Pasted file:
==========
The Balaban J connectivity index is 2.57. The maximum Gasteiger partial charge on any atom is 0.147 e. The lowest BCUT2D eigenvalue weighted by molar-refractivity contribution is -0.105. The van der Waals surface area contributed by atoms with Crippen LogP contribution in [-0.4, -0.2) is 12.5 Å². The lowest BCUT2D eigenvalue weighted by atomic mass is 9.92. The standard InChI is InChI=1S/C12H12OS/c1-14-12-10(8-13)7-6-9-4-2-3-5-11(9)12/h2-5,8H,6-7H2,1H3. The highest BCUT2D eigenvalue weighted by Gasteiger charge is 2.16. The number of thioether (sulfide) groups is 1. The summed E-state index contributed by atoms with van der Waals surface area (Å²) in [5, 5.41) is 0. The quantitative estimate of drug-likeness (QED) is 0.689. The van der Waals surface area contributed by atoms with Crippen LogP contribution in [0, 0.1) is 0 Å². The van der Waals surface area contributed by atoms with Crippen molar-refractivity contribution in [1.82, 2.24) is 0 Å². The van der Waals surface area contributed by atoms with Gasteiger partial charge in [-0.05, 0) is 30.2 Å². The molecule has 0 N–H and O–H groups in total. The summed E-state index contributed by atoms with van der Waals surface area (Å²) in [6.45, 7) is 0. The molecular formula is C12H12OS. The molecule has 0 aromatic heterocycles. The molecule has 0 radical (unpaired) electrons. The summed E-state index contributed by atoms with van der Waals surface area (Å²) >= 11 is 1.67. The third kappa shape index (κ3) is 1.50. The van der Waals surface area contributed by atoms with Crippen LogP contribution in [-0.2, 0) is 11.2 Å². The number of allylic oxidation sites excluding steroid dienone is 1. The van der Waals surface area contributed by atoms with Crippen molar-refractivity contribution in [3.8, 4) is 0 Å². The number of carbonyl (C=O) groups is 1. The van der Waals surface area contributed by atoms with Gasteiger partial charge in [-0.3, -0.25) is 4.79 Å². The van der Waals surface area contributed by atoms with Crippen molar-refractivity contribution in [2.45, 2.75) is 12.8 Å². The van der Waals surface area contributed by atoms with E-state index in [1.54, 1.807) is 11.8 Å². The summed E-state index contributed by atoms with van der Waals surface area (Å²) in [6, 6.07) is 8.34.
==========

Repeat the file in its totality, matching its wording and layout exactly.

The Balaban J connectivity index is 2.57. The maximum Gasteiger partial charge on any atom is 0.147 e. The lowest BCUT2D eigenvalue weighted by molar-refractivity contribution is -0.105. The van der Waals surface area contributed by atoms with Crippen LogP contribution in [-0.4, -0.2) is 12.5 Å². The lowest BCUT2D eigenvalue weighted by atomic mass is 9.92. The standard InChI is InChI=1S/C12H12OS/c1-14-12-10(8-13)7-6-9-4-2-3-5-11(9)12/h2-5,8H,6-7H2,1H3. The highest BCUT2D eigenvalue weighted by Gasteiger charge is 2.16. The number of thioether (sulfide) groups is 1. The summed E-state index contributed by atoms with van der Waals surface area (Å²) in [5, 5.41) is 0. The quantitative estimate of drug-likeness (QED) is 0.689. The van der Waals surface area contributed by atoms with Crippen LogP contribution in [0, 0.1) is 0 Å². The van der Waals surface area contributed by atoms with Crippen molar-refractivity contribution in [1.82, 2.24) is 0 Å². The van der Waals surface area contributed by atoms with Gasteiger partial charge in [-0.05, 0) is 30.2 Å². The molecule has 0 N–H and O–H groups in total. The summed E-state index contributed by atoms with van der Waals surface area (Å²) in [6.45, 7) is 0. The molecular formula is C12H12OS. The molecule has 0 aromatic heterocycles. The molecule has 0 radical (unpaired) electrons. The summed E-state index contributed by atoms with van der Waals surface area (Å²) >= 11 is 1.67. The third kappa shape index (κ3) is 1.50. The van der Waals surface area contributed by atoms with Crippen LogP contribution in [-0.2, 0) is 11.2 Å². The number of allylic oxidation sites excluding steroid dienone is 1. The van der Waals surface area contributed by atoms with Crippen molar-refractivity contribution in [3.8, 4) is 0 Å². The number of carbonyl (C=O) groups is 1. The van der Waals surface area contributed by atoms with Gasteiger partial charge in [-0.3, -0.25) is 4.79 Å². The van der Waals surface area contributed by atoms with Crippen molar-refractivity contribution in [2.45, 2.75) is 12.8 Å². The van der Waals surface area contributed by atoms with E-state index in [1.54, 1.807) is 11.8 Å². The summed E-state index contributed by atoms with van der Waals surface area (Å²) in [6, 6.07) is 8.34.